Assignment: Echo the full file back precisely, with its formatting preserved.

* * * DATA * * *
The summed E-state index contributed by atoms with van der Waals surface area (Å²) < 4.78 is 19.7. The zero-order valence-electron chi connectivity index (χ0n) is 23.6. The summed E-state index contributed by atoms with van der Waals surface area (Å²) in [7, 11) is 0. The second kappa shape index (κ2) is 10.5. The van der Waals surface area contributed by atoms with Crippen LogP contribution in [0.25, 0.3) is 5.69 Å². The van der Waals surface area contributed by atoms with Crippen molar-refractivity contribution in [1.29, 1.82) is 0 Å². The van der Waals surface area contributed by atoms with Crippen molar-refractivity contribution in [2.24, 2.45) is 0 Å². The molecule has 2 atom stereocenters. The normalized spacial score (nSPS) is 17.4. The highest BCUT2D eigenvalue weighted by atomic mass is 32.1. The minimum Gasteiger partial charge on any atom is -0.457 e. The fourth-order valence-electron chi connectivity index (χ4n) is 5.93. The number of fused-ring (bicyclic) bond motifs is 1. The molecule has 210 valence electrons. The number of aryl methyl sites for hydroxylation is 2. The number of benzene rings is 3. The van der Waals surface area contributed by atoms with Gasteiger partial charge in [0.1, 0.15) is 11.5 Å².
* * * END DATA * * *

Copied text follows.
The summed E-state index contributed by atoms with van der Waals surface area (Å²) < 4.78 is 19.7. The zero-order valence-electron chi connectivity index (χ0n) is 23.6. The summed E-state index contributed by atoms with van der Waals surface area (Å²) in [7, 11) is 0. The second kappa shape index (κ2) is 10.5. The van der Waals surface area contributed by atoms with Crippen LogP contribution in [0.25, 0.3) is 5.69 Å². The van der Waals surface area contributed by atoms with Crippen molar-refractivity contribution in [1.29, 1.82) is 0 Å². The van der Waals surface area contributed by atoms with Crippen molar-refractivity contribution in [2.24, 2.45) is 0 Å². The molecule has 2 atom stereocenters. The normalized spacial score (nSPS) is 17.4. The highest BCUT2D eigenvalue weighted by atomic mass is 32.1. The minimum Gasteiger partial charge on any atom is -0.457 e. The fourth-order valence-electron chi connectivity index (χ4n) is 5.93. The number of fused-ring (bicyclic) bond motifs is 1. The molecule has 210 valence electrons. The number of aryl methyl sites for hydroxylation is 2. The number of benzene rings is 3. The van der Waals surface area contributed by atoms with Gasteiger partial charge in [0.1, 0.15) is 11.5 Å².